The coronavirus pandemic wreaked havoc on steel markets and economies around the world, during the first six months of 2020. China’s economy was the first to suffer the effects of Covid-19-associated lockdowns. The country’s industrial production plummeted, in February of this year. However, a quick recovery has been recorded since April.
The closure of manufacturing units, in China, resulted in supply chain issues being felt on all continents, across many steel-consuming sectors. None more so than in the automotive industry, which had already been struggling to cope with new testing protocols and the move to greener, more energy-efficient, vehicles.
Output at global carmakers remains substantially below pre-pandemic levels, despite the easing of government-imposed restrictions in many countries. Demand from this segment is vital to many steel producers.
The revival in the steel market, in China, continues to gather pace, despite the onset of the rainy season. The pace of the recovery could give Chinese companies a head start when global consumers return to the market, after months of staying at home. However, growing domestic demand, in China, is likely to absorb a lot of the increased output.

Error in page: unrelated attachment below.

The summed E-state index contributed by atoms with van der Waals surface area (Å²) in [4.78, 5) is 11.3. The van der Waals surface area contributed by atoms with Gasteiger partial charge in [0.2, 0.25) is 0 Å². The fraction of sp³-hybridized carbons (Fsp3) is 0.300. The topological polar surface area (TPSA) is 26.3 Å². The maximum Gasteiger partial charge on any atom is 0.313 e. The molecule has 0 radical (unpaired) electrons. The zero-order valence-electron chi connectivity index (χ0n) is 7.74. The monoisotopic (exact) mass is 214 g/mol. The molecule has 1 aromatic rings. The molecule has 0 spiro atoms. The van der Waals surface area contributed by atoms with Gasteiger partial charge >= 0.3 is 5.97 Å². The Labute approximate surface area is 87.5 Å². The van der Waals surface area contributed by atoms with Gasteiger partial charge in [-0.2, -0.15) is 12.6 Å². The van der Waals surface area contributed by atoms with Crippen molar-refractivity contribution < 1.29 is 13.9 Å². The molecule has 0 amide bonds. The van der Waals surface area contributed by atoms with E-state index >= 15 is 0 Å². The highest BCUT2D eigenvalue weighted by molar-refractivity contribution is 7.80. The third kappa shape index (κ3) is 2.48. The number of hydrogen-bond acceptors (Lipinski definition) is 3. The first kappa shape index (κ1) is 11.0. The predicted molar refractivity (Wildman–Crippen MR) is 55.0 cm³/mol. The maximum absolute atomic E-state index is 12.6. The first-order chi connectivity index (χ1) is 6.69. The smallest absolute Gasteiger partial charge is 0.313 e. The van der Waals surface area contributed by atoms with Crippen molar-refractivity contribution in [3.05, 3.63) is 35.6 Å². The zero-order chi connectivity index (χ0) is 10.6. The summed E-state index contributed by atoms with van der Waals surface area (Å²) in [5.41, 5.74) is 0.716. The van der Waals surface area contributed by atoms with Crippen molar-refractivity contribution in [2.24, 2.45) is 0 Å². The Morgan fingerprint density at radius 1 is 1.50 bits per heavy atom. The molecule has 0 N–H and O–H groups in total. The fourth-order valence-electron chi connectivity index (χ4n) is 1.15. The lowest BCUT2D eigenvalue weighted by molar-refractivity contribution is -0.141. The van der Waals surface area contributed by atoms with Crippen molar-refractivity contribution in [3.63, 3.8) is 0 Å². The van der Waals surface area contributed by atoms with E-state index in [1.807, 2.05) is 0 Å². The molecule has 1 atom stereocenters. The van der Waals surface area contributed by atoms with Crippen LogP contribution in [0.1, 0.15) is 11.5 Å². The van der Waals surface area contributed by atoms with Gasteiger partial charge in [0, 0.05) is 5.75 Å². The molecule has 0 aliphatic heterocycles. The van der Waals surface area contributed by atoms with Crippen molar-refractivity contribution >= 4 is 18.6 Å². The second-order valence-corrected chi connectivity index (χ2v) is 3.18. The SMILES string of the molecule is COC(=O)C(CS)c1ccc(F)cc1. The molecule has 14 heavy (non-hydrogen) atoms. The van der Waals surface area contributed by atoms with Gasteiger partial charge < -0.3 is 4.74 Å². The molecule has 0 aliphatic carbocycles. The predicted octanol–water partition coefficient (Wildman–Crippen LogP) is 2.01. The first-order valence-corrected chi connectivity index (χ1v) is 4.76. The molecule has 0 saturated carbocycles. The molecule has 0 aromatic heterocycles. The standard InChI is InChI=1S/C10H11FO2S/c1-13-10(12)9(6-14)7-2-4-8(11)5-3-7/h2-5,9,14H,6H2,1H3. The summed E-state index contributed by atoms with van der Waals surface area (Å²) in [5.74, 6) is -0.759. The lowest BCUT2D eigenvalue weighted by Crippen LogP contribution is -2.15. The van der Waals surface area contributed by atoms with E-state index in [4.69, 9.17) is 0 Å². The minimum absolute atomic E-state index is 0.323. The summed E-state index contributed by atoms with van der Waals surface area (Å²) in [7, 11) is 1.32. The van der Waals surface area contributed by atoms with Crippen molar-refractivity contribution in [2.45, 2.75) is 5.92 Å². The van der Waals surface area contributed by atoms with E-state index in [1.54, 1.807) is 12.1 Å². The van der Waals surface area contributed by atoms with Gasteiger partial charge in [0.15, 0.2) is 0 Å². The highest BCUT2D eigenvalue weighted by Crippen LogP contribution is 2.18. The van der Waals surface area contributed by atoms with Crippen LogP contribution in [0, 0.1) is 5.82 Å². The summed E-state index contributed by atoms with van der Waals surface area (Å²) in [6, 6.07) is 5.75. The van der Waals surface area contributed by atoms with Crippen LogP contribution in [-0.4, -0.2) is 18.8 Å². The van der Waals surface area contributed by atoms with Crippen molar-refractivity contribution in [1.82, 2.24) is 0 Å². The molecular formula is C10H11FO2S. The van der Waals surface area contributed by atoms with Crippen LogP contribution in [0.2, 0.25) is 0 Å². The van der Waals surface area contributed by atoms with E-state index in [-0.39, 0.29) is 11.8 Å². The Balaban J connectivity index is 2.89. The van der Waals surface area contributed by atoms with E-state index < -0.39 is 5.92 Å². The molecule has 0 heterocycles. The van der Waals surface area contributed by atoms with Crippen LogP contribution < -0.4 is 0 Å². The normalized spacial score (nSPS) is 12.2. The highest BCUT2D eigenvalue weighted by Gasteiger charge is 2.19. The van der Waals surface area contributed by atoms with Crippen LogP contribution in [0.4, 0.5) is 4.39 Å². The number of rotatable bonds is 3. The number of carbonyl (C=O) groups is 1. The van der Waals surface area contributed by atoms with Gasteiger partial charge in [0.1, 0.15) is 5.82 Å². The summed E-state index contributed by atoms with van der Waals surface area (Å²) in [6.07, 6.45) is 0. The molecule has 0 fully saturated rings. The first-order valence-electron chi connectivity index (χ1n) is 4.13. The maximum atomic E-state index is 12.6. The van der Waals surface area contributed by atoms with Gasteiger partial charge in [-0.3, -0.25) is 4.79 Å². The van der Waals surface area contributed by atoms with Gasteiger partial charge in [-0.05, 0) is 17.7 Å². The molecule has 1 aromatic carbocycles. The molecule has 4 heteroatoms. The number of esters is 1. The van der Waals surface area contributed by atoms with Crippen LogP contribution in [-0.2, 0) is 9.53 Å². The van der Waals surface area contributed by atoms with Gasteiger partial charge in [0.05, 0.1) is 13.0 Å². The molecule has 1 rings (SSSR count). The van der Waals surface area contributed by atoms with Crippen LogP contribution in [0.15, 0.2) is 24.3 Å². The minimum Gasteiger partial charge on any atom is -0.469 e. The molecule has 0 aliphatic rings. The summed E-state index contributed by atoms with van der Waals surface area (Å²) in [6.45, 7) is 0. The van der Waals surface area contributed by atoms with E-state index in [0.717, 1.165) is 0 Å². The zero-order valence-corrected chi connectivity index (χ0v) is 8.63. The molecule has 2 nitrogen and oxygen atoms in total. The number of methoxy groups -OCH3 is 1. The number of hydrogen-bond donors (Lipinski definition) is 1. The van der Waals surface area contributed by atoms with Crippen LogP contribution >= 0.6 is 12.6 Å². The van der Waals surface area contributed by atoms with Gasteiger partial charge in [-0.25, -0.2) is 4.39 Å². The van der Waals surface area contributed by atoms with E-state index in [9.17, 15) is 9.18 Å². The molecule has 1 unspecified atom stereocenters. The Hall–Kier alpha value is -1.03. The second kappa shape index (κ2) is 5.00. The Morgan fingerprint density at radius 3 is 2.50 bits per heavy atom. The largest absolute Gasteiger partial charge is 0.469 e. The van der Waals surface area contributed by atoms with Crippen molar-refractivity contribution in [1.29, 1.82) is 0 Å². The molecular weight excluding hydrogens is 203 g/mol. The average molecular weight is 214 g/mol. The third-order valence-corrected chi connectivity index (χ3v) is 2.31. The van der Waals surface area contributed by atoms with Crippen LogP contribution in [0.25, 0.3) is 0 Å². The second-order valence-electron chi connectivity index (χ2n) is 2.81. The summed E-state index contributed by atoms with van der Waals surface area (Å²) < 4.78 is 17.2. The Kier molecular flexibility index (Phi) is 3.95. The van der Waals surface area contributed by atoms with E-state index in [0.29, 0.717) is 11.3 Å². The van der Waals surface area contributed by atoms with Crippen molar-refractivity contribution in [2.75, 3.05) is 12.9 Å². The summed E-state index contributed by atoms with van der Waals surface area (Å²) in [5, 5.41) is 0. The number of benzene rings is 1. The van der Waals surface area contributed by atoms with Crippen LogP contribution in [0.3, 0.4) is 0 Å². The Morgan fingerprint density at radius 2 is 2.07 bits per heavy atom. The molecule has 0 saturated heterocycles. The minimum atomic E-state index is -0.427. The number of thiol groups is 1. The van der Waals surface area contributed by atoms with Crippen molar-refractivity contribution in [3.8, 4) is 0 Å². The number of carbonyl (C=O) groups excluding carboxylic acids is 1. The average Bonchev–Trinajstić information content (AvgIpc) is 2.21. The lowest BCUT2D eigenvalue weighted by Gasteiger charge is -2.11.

Iron ore breaks US$100/t
The rise in Chinese steel production, recently, contributed to the cost of iron ore moving above US$100 per tonne. This is exerting negative pressure on mill profit margins outside of China, where demand remains muted and steel prices weak. Nevertheless, rising input expenditure could provide producers with the impetus to push through much-needed steel price hikes, in the coming months.
The recovery in the Chinese market could reveal the route out of the coronavirus-induced downturn in the global steel sector. The rest of the world is behind the curve. Although the revival in other countries appears to be much slower, there are positive signs to take from the upturn in China.
Steel prices are likely to remain volatile, in the second half of 2020, as the road to recovery is expected to be uneven. The situation in the global market may get worse before it gets better. It took many years for the steel sector to regain most of the lost ground, following the 2008/9 financial crisis.
Source: MEPS International Ltd.